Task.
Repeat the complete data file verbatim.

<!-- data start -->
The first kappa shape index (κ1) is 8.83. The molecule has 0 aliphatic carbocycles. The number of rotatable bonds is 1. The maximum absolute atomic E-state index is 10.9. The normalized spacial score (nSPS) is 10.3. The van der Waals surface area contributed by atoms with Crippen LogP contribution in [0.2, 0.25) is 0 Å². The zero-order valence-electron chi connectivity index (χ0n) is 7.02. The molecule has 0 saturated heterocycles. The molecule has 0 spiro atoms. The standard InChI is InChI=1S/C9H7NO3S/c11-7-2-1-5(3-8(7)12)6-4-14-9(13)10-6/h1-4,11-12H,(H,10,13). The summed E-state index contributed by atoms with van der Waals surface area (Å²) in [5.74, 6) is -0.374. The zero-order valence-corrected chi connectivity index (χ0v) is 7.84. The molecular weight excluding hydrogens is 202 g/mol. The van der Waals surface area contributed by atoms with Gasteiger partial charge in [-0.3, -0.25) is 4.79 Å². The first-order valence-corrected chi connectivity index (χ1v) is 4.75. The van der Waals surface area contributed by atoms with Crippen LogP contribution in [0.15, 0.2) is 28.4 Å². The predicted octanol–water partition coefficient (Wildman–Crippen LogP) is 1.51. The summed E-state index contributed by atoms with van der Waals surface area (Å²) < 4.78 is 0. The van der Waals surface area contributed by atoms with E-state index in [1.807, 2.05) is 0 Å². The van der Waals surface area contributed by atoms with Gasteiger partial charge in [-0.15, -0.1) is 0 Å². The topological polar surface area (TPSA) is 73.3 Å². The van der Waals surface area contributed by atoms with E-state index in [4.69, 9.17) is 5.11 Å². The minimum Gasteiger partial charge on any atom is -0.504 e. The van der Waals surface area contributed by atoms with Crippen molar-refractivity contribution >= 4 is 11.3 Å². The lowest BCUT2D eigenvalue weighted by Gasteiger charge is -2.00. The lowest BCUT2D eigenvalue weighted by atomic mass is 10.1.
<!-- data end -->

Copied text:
The first kappa shape index (κ1) is 8.83. The molecule has 0 aliphatic carbocycles. The number of rotatable bonds is 1. The maximum absolute atomic E-state index is 10.9. The normalized spacial score (nSPS) is 10.3. The van der Waals surface area contributed by atoms with Crippen LogP contribution in [0.2, 0.25) is 0 Å². The zero-order valence-electron chi connectivity index (χ0n) is 7.02. The molecule has 0 saturated heterocycles. The molecule has 0 spiro atoms. The standard InChI is InChI=1S/C9H7NO3S/c11-7-2-1-5(3-8(7)12)6-4-14-9(13)10-6/h1-4,11-12H,(H,10,13). The summed E-state index contributed by atoms with van der Waals surface area (Å²) in [5.74, 6) is -0.374. The zero-order valence-corrected chi connectivity index (χ0v) is 7.84. The molecular weight excluding hydrogens is 202 g/mol. The van der Waals surface area contributed by atoms with Gasteiger partial charge in [-0.3, -0.25) is 4.79 Å². The first-order valence-corrected chi connectivity index (χ1v) is 4.75. The van der Waals surface area contributed by atoms with Crippen LogP contribution in [0.15, 0.2) is 28.4 Å². The predicted octanol–water partition coefficient (Wildman–Crippen LogP) is 1.51. The summed E-state index contributed by atoms with van der Waals surface area (Å²) < 4.78 is 0. The van der Waals surface area contributed by atoms with E-state index in [1.807, 2.05) is 0 Å². The van der Waals surface area contributed by atoms with Gasteiger partial charge in [-0.15, -0.1) is 0 Å². The topological polar surface area (TPSA) is 73.3 Å². The van der Waals surface area contributed by atoms with E-state index in [4.69, 9.17) is 5.11 Å². The minimum Gasteiger partial charge on any atom is -0.504 e. The van der Waals surface area contributed by atoms with Crippen molar-refractivity contribution >= 4 is 11.3 Å². The lowest BCUT2D eigenvalue weighted by Gasteiger charge is -2.00. The lowest BCUT2D eigenvalue weighted by atomic mass is 10.1.